Supreme Court closes door on 'Children of Tehran' Holocaust survivors

Decision to compensate the group, of over children who left Poland for Russia in 1939, had been handed down in May 2014 in favor of 62 survivors by the Tel Aviv District Court.

February 9, 2016 02:29
2 minute read.
tehran children

HENRIETTA SZOLD chats with Children of Tehran. (photo credit: Courtesy)


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The Supreme Court on Monday once again reversed a lower court decision that had granted compensation to Holocaust survivors from the group known as the “Children of Tehran.” The reversal ends their legal battle, though the Supreme Court did call on the Knesset to pass legislation to compensate them.

The decision to compensate the group was made in 2014 by the Tel Aviv District Court in favor of 62 survivors. This was the second suit members of that group brought against the state. In January 2014, the Supreme Court closed the door on restitution for the first group, which had sued separately.

“Children of Tehran” is the name given to a group of more than 1,000 Jewish children who left Poland for the Soviet Union in 1939, before the German invasion. They eventually journeyed with a Polish-Jewish militia until they reached Tehran, where they lived for some years in harsh conditions.

In 1943, when the Jewish Agency learned about the children, most of them were brought to what was then British Mandate Palestine.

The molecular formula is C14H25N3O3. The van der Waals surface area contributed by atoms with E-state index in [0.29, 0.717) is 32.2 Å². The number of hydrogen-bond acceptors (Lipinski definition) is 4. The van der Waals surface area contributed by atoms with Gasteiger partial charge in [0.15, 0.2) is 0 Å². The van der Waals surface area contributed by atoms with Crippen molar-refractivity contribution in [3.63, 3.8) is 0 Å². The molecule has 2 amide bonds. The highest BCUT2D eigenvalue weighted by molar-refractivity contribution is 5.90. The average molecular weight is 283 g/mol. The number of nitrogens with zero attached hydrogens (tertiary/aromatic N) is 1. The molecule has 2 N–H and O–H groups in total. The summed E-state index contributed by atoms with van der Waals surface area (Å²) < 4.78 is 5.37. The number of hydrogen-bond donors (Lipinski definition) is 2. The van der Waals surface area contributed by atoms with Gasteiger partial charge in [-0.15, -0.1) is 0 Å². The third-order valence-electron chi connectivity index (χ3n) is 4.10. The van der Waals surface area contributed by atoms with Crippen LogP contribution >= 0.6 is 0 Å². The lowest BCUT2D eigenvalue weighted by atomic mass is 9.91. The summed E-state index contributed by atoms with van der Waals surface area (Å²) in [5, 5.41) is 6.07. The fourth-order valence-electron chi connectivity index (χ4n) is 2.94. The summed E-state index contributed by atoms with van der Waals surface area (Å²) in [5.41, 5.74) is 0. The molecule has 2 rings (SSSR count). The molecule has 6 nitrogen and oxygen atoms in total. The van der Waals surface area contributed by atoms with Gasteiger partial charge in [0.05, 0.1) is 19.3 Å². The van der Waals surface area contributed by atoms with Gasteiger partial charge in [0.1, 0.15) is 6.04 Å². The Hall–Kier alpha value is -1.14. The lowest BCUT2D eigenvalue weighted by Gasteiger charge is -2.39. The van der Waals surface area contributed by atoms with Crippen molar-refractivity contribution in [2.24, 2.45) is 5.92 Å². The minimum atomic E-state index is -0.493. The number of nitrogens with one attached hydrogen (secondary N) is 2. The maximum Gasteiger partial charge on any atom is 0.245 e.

For various reasons, until 1997, the Children of Tehran as a group were not recognized as Holocaust survivors for the purposes of compensation.

In January 2014 ruling, the Supreme Court ruled that the several hundred members of the first group, who had been awarded NIS 50,000 compensation each, were ineligible for the restitution. While this meant that payment to the survivors stopped, each of the plaintiffs was allowed to keep the NIS 25,000 he or she had already received from the state.

At the heart of the argument was whether a 1952 agreement between Israel and Germany created a collective right to compensation for Holocaust survivors living in Israel, or an individual right to compensation for each victim.

Despite the first Supreme Court ruling, Tel Aviv District Court judge Drora Pilpel in May 2014 allowed the second group of 62 to sue for compensation. That hope was squashed on Monday, however apologetically and with finger pointing at the Knesset.

The government had opposed compensation and appealed the lower court ruling, contending that the first group, which had received partial compensation, was a special case and that the current plaintiffs were ineligible to receive a similar judgment.

In its May 2014 ruling, the district court referred to the situation of the remaining Children of Tehran as “an unexplained gap between law and justice.”

The litigants in the current case were from the “same group of children, survivors who immigrated to Israel nearly together” with those who had already received compensation, Pilpel wrote in her ruling. “Some of the plaintiffs did not know about the first lawsuit because it had not had proper advertising, and some of the plaintiffs had no money to pay the fee and did not join the first claim.”

According to Pilpel, not granting compensation in this case would be tantamount to discrimination between the two groups of child survivors.

“There is a ‘legal kinship’ between the litigants, even if they are not parties to that preceding civil proceeding,” she said.

But on Monday, the Supreme Court said the gap between law and justice could only be filled by the state deciding to act “above the requirements of the law,” not by the compulsion of a lawsuit.

Sam Sokol contributed to this report.

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